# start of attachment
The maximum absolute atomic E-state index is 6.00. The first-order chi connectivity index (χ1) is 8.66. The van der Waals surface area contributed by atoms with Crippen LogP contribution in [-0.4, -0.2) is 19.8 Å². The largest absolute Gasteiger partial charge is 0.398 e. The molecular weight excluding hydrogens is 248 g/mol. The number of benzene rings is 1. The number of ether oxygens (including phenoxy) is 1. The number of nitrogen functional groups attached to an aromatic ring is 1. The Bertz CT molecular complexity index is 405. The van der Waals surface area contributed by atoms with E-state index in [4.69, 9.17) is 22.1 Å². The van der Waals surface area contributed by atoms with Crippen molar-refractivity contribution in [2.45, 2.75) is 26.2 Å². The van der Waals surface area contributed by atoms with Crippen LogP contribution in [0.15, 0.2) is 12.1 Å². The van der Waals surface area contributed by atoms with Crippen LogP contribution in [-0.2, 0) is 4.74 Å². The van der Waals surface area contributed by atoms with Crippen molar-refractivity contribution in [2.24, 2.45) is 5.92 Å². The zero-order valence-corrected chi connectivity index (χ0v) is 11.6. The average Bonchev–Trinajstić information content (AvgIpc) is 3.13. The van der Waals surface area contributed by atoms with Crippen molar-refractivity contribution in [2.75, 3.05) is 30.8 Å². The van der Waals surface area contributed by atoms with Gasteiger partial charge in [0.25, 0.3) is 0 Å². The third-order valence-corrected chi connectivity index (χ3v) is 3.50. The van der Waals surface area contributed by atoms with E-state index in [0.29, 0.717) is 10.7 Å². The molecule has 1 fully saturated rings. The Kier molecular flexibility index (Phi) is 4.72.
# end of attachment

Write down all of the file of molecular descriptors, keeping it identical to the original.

The maximum absolute atomic E-state index is 6.00. The first-order chi connectivity index (χ1) is 8.66. The van der Waals surface area contributed by atoms with Crippen LogP contribution in [-0.4, -0.2) is 19.8 Å². The largest absolute Gasteiger partial charge is 0.398 e. The molecular weight excluding hydrogens is 248 g/mol. The number of benzene rings is 1. The number of ether oxygens (including phenoxy) is 1. The number of nitrogen functional groups attached to an aromatic ring is 1. The Bertz CT molecular complexity index is 405. The van der Waals surface area contributed by atoms with E-state index in [4.69, 9.17) is 22.1 Å². The van der Waals surface area contributed by atoms with Crippen molar-refractivity contribution in [2.45, 2.75) is 26.2 Å². The van der Waals surface area contributed by atoms with Crippen LogP contribution in [0.15, 0.2) is 12.1 Å². The van der Waals surface area contributed by atoms with Crippen LogP contribution in [-0.2, 0) is 4.74 Å². The van der Waals surface area contributed by atoms with Crippen molar-refractivity contribution in [2.24, 2.45) is 5.92 Å². The zero-order valence-corrected chi connectivity index (χ0v) is 11.6. The average Bonchev–Trinajstić information content (AvgIpc) is 3.13. The van der Waals surface area contributed by atoms with Crippen molar-refractivity contribution in [2.75, 3.05) is 30.8 Å². The van der Waals surface area contributed by atoms with Gasteiger partial charge in [0.25, 0.3) is 0 Å². The third-order valence-corrected chi connectivity index (χ3v) is 3.50. The van der Waals surface area contributed by atoms with E-state index in [0.29, 0.717) is 10.7 Å². The molecule has 1 fully saturated rings. The Kier molecular flexibility index (Phi) is 4.72.